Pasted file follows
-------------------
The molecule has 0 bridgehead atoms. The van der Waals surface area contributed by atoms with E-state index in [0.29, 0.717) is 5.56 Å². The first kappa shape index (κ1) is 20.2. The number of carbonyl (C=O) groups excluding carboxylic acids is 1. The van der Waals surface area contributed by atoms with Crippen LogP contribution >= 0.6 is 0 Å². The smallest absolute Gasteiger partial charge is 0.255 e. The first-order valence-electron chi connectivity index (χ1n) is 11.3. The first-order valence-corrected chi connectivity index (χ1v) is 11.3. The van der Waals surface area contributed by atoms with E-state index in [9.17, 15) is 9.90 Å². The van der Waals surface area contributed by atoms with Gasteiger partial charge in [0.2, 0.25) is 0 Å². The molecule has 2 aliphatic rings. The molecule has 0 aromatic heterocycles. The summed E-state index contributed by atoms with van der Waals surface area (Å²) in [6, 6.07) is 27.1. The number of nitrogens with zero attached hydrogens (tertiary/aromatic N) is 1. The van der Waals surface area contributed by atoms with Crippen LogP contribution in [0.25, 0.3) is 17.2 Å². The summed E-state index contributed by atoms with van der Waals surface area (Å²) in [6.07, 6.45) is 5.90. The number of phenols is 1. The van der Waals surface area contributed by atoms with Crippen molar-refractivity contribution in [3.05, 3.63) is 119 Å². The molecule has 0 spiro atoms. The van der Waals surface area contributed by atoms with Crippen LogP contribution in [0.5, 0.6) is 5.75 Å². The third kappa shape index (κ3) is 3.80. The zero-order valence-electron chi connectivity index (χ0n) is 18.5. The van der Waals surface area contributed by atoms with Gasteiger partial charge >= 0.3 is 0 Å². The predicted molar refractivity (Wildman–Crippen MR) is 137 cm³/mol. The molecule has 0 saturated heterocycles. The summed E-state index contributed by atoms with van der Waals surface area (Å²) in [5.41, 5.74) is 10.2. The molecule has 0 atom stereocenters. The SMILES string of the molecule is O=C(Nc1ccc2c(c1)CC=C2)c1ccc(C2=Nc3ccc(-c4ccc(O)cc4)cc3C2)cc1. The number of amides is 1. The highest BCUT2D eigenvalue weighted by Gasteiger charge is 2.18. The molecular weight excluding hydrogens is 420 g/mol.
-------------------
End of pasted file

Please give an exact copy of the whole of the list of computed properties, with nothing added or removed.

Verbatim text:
The molecule has 0 bridgehead atoms. The van der Waals surface area contributed by atoms with E-state index in [0.29, 0.717) is 5.56 Å². The first kappa shape index (κ1) is 20.2. The number of carbonyl (C=O) groups excluding carboxylic acids is 1. The van der Waals surface area contributed by atoms with Crippen LogP contribution >= 0.6 is 0 Å². The smallest absolute Gasteiger partial charge is 0.255 e. The first-order valence-electron chi connectivity index (χ1n) is 11.3. The first-order valence-corrected chi connectivity index (χ1v) is 11.3. The van der Waals surface area contributed by atoms with E-state index in [9.17, 15) is 9.90 Å². The van der Waals surface area contributed by atoms with Gasteiger partial charge in [0.2, 0.25) is 0 Å². The molecule has 2 aliphatic rings. The molecule has 0 aromatic heterocycles. The summed E-state index contributed by atoms with van der Waals surface area (Å²) in [6, 6.07) is 27.1. The number of nitrogens with zero attached hydrogens (tertiary/aromatic N) is 1. The van der Waals surface area contributed by atoms with Crippen LogP contribution in [0.25, 0.3) is 17.2 Å². The summed E-state index contributed by atoms with van der Waals surface area (Å²) in [6.07, 6.45) is 5.90. The number of phenols is 1. The van der Waals surface area contributed by atoms with Crippen molar-refractivity contribution in [3.05, 3.63) is 119 Å². The molecule has 0 spiro atoms. The van der Waals surface area contributed by atoms with Crippen LogP contribution in [0.5, 0.6) is 5.75 Å². The third kappa shape index (κ3) is 3.80. The zero-order valence-electron chi connectivity index (χ0n) is 18.5. The van der Waals surface area contributed by atoms with Gasteiger partial charge >= 0.3 is 0 Å². The predicted molar refractivity (Wildman–Crippen MR) is 137 cm³/mol. The molecule has 0 saturated heterocycles. The summed E-state index contributed by atoms with van der Waals surface area (Å²) in [5.41, 5.74) is 10.2. The molecule has 0 atom stereocenters. The SMILES string of the molecule is O=C(Nc1ccc2c(c1)CC=C2)c1ccc(C2=Nc3ccc(-c4ccc(O)cc4)cc3C2)cc1. The number of amides is 1. The highest BCUT2D eigenvalue weighted by Gasteiger charge is 2.18. The molecular weight excluding hydrogens is 420 g/mol.